Follow the Committee on Twitter for real-time updates on its work: https://www.twitter.com/hocpetitions

Petitions Committee announce follow-up session on the impact of covid-19 on new parents

The Petitions Committee will hear from petition creators and expert witnesses on the impact of covid-19 on new parents and childcare providers on Wednesday 14 July.

Watch the session (on Wednesday 14 July from 9.30am): https://www.youtube.com/watch?v=lERhUe98ASU&feature=youtu.be

The evidence session marks one year since the publication of the Committee's report into the impact of covid-19 on maternity and parental leave.

Read a summary of the Committee’s full report: https://houseofcommons.shorthandstories.com/how-has-maternity-and-parental-leave-been-impacted-by-coronavirus-/index.html

The session will investigate what progress has been made against the problems identified and recommendations made to the Government in the report.

Witnesses include petition signatories, and representatives from campaign and sector bodies Pregnant then Screwed, the Early-Years Alliance, Adoption-UK and others. A full list of witnesses is available on the Petitions Committee website: https://committees.parliament.uk/committee/326/petitions-committee/news/156378/committee-announces-evidence-session-on-the-impact-of-covid19-on-new-parents/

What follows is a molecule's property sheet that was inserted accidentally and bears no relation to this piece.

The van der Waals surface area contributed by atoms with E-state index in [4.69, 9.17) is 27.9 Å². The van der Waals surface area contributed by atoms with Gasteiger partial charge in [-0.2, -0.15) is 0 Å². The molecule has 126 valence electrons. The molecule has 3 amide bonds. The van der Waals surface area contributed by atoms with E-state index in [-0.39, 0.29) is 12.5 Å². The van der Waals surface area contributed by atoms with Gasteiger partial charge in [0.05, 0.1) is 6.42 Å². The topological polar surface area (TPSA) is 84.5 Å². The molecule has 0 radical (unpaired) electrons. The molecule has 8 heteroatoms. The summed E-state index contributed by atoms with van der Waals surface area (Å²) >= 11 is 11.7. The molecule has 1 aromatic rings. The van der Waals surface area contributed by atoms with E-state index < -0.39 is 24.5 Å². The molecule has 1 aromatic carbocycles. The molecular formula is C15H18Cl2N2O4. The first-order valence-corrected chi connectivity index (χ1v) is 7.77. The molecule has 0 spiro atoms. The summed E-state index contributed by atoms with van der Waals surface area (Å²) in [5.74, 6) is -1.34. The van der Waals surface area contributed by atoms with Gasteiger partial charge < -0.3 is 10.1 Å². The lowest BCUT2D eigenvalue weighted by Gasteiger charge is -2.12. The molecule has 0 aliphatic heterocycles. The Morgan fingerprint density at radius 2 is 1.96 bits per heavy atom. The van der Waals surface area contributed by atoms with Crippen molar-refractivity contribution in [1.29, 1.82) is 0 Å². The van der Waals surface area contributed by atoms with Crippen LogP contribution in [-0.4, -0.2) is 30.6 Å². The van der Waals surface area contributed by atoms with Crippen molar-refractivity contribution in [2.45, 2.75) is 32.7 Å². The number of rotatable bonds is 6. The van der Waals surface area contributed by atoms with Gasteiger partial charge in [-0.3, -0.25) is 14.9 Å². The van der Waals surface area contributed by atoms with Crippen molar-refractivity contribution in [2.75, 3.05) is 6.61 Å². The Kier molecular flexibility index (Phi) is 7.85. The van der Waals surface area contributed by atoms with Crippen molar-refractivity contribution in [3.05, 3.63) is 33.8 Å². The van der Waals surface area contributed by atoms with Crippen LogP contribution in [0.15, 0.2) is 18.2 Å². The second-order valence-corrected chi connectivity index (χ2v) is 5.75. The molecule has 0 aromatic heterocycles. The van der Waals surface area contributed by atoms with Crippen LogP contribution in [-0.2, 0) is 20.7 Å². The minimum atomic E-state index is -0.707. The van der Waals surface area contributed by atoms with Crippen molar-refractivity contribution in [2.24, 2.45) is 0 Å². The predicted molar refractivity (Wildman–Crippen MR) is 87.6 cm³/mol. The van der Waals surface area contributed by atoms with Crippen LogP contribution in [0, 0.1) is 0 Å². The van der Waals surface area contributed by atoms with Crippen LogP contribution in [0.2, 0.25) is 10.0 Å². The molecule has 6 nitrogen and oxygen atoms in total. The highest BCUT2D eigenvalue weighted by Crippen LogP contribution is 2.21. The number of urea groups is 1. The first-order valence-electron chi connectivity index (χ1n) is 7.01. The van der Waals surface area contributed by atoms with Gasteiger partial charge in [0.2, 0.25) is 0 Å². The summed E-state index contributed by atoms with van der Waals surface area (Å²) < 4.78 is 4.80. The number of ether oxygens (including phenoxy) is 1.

Survey on the impact of covid-19 on new parents

Last month, we asked you to share your experiences through an online survey to help inform the session. We also asked the experiences of Mumsnet users. Key findings from this engagement include:

  • Access to baby and toddler groups, which provide vital support for both parents and children, remains limited even as restrictions ease. 68% of respondents told us they strongly disagreed with the statement that “I have been able to access baby and toddler groups over the past 12 months”
  • 77% of respondents told us they strongly agree or agree with the statement that “The cost of childcare has prevented me from getting the kind of childcare I need”
  • 72% of respondents who said they ran or worked for a childcare setting told us they expected the pandemic to have a major or moderate effect on their setting’s long-term financial sustainability

You can read a full summary of what new parents and childcare providers told us on our website: https://committees.parliament.uk/writtenevidence/37718/pdf/

What are evidence sessions?

Evidence sessions are open meetings with experts, officials or people with personal experiences with the topic being examined. Evidence sessions help select committees like the Petitions Committee to understand how laws and Government policies are working in the real world, and what needs to change to make things better.

Further information

Find out more about the role of the Petitions Committee: https://committees.parliament.uk/committee/326/petitions-committee/role/